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Albertine Gone by Marcel Proust

February 5, 2022 Leave a comment Go to comments

The Sweet Cheat Gone (Albertine Gone) by Marcel Proust. (1925) In Search of Lost Time, volume 6. Original French title: Albertine disparue.

Before diving into Albertine Gone by Marcel Proust, some information. I have read it in French, of course. Then I downloaded the cheapest translation available, the Scott Moncrief one. All the quotes in English come from this translation.

In the fifth volume of In Search of Lost Time, the Narrator acts like an insufferable stalker and control freak with Albertine, who now lives with him. Imagine what it must have meant at the beginning of the 20th century, even if, officially, she was staying at his mother’s house. Here are my two billets about The Captive: billet one and billet two.

It took me nine years to move from The Captive to Albertine Gone. In this volume, Albertine leaves him and moves out. How I understand her. Before he can go after her and make her change her mind, she dies in an accident. (Albertine may have been modeled after Alfred Agostinelli, Proust’s flame, killed in an airplane accident in 1914.)

The first part of the volume is about the Narrator’s grief and his relentless research to understand once for all if Albertine was a lesbian and if she cheated on him. Yes, to both. He gets his answer after torturing us with soul wrenching what-ifs, sending out his valet to investigate Albertine’s last days, questioning her girlfriend Andrée, etc. The Narrator is sick with jealously and he seems to be missing Albertine only marginally, because he didn’t get all his answers before her death. Sometimes I felt like he was grieving because grief was what he was supposed to feel and not what he was actually feeling. The Narrator was such a gossip.

However, Proust wrote excellent passages about grief, the recovering process and the Narrator’s feelings. There are beautiful thoughts about memories of people who passed away and what remains of them after they’re gone.

On dit quelque fois qu’il peut subsister quelque chose d’un être après sa mort, si cet être était un artiste et mit un peu de soi dans son œuvre. C’est peut-être de la même manière qu’une sorte de bouture prélevée sur un être, et greffée au cœur d’un autre, continue à y poursuivre sa vie même quand l’être d’où elle avait été détachée a péri.We say at times that something may survive of a man after his death, if the man was an artist and took a certain amount of pains with his work. It is perhaps in the same way that a sort of cutting taken from one person and grafted on the heart of another continues to carry on its existence, even when the person from whom it had been detached has perished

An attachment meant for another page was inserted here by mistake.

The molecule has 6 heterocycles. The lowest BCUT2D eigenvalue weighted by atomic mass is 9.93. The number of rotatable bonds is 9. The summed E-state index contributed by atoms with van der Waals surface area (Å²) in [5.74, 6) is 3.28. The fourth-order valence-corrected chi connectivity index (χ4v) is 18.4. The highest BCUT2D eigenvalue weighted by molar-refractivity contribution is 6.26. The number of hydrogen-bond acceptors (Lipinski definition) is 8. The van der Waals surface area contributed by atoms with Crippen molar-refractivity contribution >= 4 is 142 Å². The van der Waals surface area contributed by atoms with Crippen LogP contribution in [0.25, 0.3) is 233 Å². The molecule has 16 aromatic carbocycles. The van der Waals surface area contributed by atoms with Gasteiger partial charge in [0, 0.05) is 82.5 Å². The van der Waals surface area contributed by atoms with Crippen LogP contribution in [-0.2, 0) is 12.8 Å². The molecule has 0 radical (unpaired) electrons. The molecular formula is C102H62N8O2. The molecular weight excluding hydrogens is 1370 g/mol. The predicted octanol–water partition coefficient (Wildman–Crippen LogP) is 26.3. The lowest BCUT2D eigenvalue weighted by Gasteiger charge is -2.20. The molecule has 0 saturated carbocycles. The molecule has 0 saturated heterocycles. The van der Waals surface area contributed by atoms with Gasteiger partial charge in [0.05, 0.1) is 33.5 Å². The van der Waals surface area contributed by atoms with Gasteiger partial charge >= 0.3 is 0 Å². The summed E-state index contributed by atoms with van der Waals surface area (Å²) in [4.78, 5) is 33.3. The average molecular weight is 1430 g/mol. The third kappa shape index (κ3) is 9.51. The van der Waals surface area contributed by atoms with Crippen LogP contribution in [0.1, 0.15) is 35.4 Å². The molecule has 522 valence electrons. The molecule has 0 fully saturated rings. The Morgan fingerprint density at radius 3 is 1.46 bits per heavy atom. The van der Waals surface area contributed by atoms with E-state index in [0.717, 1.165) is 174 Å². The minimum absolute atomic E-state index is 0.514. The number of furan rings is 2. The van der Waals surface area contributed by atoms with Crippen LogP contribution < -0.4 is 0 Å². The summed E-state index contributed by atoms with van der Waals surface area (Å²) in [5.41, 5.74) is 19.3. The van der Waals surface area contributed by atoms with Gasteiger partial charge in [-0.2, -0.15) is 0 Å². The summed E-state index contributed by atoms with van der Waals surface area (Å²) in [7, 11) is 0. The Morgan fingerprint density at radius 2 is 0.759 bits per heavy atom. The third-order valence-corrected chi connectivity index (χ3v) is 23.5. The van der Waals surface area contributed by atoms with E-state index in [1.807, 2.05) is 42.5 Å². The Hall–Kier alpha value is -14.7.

Then he starts going out again and traveling to Venice. He reconnects with his high society friends and tells us what have become of our former acquaintances: Gilberte, Robert de Saint-Loup, the Baron de Charlus, Madame de Guermantes…He’s found his wits and his irony again and this reader thought, “Yay we’re back to socializing and watching people with a magnifying glass!”

We’re back to witty observations and come-backs, this is the Proust I love.

Le snobisme est, pour certaines personnes, analogue à ces breuvages agréables dans lesquels ils mêlent des substances utiles.Snobbishness is, with certain people, analogous to those pleasant beverages with which they mix nutritionus substances

It’s like having coffee with your parents when they start telling you all the news of people you used to know and have lost contact with because you moved out of your hometown. All distant cousins, uncles, acquaintances, neighbors, friends of friends. Who got married, who got sick, blah blah blah. Only Proust says it with a lot more style.

Although you don’t read In Search of Lost Time for the plot, I won’t spoil your reading and tell you the breaking news about Gilberte and Robert de Saint-Loup that are dropped like bombs in this volume.

In Albertine Gone, Proust also makes peace with homosexuality. In the first volumes, it’s described as something unnatural to be ashamed of. Towards the end of this volume, Proust says that Charlus loves doing visits with Morel because he feels like he’s remarried. He loves acting as a couple. This passage is explicit about the Narrator’s views on homosexuality and very modern:

Personnellement, je trouvais absolument indifférent au point de vue de la morale qu’on trouvât son plaisir auprès d’un homme ou d’une femme, et trop naturel et humain qu’on le cherchât là où on pouvait le trouver.As far as morality was concerned, it was indifferent to me whether one finds their pleasure with a man or a woman. I found it only too natural and human to seek pleasure where it could be found.
(my translation)

A century later, I wish this sentiment were more widely spread. It would avoid a lot of bullying and heartaches. These two passages about Charlus and this statement about homosexuality are missing from the Scott Moncrief translation. I don’t know if they were censored or if Scott Moncrief worked on a French version that didn’t include these paragraphs.

Albertine disparue isn’t the easiest volume to read, at least for me. It is nonetheless a masterpiece and I have bright memories of Le Temps retrouvé, the next and last volume.

  1. February 5, 2022 at 3:59 pm

    Time to reread, I think (in the original – have a beautiful but heavy all-in-one volume from Gallimard).